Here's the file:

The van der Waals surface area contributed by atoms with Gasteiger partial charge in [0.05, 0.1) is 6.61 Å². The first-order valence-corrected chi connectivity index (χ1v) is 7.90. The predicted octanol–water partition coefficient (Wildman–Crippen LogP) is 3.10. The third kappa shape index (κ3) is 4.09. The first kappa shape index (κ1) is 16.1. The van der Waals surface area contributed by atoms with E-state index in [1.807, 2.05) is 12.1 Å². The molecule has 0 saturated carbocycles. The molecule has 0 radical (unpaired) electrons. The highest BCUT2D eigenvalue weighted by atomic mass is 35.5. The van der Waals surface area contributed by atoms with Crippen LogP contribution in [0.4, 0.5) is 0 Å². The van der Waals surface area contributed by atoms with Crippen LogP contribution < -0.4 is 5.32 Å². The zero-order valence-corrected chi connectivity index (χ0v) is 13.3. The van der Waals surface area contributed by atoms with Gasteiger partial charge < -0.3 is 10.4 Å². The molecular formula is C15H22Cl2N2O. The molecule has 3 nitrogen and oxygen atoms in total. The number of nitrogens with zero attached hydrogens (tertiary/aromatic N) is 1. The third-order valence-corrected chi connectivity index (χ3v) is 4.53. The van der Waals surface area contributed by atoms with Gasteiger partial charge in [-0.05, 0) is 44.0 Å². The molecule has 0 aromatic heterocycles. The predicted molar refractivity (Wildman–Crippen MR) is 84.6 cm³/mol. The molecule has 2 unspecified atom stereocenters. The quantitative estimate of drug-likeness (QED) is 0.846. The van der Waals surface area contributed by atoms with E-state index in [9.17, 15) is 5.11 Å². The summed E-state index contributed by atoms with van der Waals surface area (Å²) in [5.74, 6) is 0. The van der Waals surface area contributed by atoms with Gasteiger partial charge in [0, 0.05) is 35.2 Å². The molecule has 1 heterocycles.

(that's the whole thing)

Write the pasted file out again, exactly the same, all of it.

The van der Waals surface area contributed by atoms with Gasteiger partial charge in [0.05, 0.1) is 6.61 Å². The first-order valence-corrected chi connectivity index (χ1v) is 7.90. The predicted octanol–water partition coefficient (Wildman–Crippen LogP) is 3.10. The third kappa shape index (κ3) is 4.09. The first kappa shape index (κ1) is 16.1. The van der Waals surface area contributed by atoms with E-state index in [1.807, 2.05) is 12.1 Å². The molecule has 0 saturated carbocycles. The molecule has 0 radical (unpaired) electrons. The highest BCUT2D eigenvalue weighted by atomic mass is 35.5. The van der Waals surface area contributed by atoms with Crippen LogP contribution in [0.4, 0.5) is 0 Å². The van der Waals surface area contributed by atoms with Crippen LogP contribution < -0.4 is 5.32 Å². The zero-order valence-corrected chi connectivity index (χ0v) is 13.3. The van der Waals surface area contributed by atoms with Gasteiger partial charge < -0.3 is 10.4 Å². The molecular formula is C15H22Cl2N2O. The molecule has 3 nitrogen and oxygen atoms in total. The number of nitrogens with zero attached hydrogens (tertiary/aromatic N) is 1. The third-order valence-corrected chi connectivity index (χ3v) is 4.53. The van der Waals surface area contributed by atoms with Gasteiger partial charge in [-0.05, 0) is 44.0 Å². The molecule has 0 aromatic heterocycles. The predicted molar refractivity (Wildman–Crippen MR) is 84.6 cm³/mol. The molecule has 2 unspecified atom stereocenters. The quantitative estimate of drug-likeness (QED) is 0.846. The van der Waals surface area contributed by atoms with E-state index in [9.17, 15) is 5.11 Å². The summed E-state index contributed by atoms with van der Waals surface area (Å²) in [5.74, 6) is 0. The van der Waals surface area contributed by atoms with Gasteiger partial charge in [0, 0.05) is 35.2 Å². The molecule has 1 heterocycles.